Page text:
Carl Schmid describes the steps that can be taken to reduce inequities in PrEP uptake, focusing on community and provider education.
Carl Schmid: There’s so much that can be done to address the inequities in PrEP [pre-exposure prophylaxis] uptake. We need a concerted, federally funded program focusing on 2 things: the community, to make sure that those who should be taking PrEP are aware of it, and provider education. We need providers, particularly in the South, who treat the people who are in most need of PrEP to center on them and talk with their patients about sex, the stigma, and why they should be talking about PrEP. But also the opportunities for PrEP. The opportunity for PrEP starts with a discussion about HIV. It starts with an HIV test. We need doctors to be talking about those things. It’s not just PrEP; it’s preventing and treating HIV. If you have a patient who’s living with HIV, you have to begin by talking with them about it and then get them to take a test, which they have to agree to.
We’re advocating a nationwide PrEP grant program that would build up on the existing systems that the CDC [Centers for Disease Control and Prevention] has right now. They have grants that go out to the states to community-based organizations. We need to build on that. They can’t spend money on PrEP drugs right now. They’re just starting to spend money on PrEP laboratory services. We need to ramp up the education components. We need to ramp up the availability of PrEP services and pay for PrEP itself.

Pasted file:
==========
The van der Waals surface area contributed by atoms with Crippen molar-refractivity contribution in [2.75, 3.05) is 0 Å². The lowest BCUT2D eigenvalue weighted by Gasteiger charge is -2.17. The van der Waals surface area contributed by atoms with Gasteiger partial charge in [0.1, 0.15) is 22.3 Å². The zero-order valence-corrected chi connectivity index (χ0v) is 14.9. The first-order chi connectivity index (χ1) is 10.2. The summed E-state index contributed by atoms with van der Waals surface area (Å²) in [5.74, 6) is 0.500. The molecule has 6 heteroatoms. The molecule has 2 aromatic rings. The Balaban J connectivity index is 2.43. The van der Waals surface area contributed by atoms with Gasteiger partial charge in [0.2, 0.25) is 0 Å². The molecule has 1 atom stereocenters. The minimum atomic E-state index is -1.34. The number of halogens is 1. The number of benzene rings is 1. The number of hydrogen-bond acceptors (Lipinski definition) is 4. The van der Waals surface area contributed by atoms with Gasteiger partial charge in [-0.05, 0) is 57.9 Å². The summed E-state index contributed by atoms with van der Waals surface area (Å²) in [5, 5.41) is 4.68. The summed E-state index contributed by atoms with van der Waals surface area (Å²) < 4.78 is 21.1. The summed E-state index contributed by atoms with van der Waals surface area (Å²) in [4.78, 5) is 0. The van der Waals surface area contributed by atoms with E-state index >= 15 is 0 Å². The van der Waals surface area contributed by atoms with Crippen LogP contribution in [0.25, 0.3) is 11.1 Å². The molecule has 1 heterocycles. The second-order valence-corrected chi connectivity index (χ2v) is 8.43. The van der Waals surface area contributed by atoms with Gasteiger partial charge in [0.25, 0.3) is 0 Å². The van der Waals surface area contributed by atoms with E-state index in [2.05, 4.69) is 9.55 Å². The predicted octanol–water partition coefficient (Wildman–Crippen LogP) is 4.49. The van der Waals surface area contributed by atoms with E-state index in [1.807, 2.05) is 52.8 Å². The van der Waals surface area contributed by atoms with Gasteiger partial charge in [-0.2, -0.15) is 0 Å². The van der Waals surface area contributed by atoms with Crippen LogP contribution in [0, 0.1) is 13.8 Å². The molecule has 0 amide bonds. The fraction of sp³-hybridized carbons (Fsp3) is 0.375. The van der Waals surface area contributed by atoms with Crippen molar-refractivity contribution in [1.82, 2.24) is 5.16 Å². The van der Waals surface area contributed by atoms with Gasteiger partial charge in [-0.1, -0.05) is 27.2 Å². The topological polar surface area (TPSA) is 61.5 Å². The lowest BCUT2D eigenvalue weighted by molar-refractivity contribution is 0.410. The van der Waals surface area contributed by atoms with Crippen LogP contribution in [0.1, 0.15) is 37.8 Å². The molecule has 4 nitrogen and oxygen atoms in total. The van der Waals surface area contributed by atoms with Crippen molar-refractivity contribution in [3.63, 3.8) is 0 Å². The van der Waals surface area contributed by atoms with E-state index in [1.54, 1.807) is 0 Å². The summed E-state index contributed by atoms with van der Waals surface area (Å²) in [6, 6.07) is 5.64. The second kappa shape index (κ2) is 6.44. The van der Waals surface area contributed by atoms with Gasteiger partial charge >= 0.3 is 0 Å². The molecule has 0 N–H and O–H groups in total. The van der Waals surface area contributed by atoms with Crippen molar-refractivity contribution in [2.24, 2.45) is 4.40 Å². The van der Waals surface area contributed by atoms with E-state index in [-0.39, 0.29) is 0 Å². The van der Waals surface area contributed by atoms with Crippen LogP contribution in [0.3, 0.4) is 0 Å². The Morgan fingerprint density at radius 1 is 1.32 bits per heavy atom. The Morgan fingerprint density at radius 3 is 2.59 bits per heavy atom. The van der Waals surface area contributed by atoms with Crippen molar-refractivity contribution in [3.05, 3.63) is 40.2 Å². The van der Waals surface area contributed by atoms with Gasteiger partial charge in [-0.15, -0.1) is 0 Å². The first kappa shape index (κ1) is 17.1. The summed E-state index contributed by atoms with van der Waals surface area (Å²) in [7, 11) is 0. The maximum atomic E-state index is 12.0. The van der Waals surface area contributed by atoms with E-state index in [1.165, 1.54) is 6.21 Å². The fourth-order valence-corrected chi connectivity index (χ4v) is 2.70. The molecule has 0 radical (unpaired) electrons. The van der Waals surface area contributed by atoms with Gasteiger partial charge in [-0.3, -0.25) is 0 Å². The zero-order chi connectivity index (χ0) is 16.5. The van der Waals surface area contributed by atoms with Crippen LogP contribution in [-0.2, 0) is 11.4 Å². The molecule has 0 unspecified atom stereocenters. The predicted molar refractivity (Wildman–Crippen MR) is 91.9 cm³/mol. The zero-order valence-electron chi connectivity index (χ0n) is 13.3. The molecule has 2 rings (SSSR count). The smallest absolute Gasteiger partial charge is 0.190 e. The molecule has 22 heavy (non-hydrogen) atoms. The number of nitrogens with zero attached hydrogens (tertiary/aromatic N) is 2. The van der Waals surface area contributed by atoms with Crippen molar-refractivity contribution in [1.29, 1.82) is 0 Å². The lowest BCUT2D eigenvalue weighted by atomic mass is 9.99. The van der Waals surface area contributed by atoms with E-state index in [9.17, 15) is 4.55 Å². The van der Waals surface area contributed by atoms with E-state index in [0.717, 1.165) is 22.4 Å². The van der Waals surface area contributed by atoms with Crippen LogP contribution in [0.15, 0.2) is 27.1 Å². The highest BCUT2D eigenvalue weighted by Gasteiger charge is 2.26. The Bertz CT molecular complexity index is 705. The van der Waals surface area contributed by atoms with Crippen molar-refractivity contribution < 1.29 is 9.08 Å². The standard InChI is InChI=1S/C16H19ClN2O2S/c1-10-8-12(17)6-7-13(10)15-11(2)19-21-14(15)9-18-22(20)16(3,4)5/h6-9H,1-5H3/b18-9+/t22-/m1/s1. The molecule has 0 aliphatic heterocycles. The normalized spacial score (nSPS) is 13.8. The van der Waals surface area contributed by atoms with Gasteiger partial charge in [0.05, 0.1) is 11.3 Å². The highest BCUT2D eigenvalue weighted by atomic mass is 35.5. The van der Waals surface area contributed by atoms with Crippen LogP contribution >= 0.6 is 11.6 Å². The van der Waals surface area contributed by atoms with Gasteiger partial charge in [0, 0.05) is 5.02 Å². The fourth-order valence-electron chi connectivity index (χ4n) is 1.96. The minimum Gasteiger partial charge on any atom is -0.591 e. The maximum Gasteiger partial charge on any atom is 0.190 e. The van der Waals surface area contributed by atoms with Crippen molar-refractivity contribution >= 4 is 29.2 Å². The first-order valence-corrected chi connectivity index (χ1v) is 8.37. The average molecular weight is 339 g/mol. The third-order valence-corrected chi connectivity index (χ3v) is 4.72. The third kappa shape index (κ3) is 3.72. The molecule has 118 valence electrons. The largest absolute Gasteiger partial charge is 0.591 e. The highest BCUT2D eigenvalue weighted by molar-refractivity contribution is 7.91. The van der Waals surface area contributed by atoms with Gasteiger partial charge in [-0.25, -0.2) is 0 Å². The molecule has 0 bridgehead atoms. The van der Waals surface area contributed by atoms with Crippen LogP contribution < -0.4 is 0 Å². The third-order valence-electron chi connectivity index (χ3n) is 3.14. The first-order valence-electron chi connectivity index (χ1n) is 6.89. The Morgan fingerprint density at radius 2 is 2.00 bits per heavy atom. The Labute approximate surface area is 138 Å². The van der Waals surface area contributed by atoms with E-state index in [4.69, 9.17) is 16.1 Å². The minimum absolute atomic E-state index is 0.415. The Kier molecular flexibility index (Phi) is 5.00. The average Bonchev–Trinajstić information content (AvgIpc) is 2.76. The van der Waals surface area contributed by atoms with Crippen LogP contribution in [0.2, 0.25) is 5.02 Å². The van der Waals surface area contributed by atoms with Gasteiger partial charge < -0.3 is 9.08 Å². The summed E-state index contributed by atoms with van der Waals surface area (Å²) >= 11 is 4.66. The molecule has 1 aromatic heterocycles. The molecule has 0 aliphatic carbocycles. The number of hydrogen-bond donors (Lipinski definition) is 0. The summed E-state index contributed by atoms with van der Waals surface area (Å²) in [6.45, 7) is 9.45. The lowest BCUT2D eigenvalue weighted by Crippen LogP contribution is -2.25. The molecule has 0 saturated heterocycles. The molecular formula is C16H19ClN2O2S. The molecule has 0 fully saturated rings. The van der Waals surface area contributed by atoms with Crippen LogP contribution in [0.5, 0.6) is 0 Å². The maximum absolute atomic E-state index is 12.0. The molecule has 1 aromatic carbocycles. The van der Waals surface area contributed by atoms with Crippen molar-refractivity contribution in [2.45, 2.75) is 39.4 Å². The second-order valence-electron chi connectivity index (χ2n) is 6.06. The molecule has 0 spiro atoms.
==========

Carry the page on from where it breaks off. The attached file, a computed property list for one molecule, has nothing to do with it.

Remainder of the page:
Then there’s another component with the community health centers. There are 1400 community health centers around the country that serve predominately lower income people. We’ve just started a PrEP program there, but it’s only reaching about 150 clinics. We need to ramp those up and we need to ramp it up around the country. There are some bills in Congress right now that have been introduced to establish these PrEP grant programs. We’re also anxiously awaiting what’s in the President’s budget. I think that he will focus on PrEP as well. We need to ramp up community outreach, provider outreach, and provide PrEP, particularly for those who are underinsured or without insurance.
This transcript has been edited for clarity.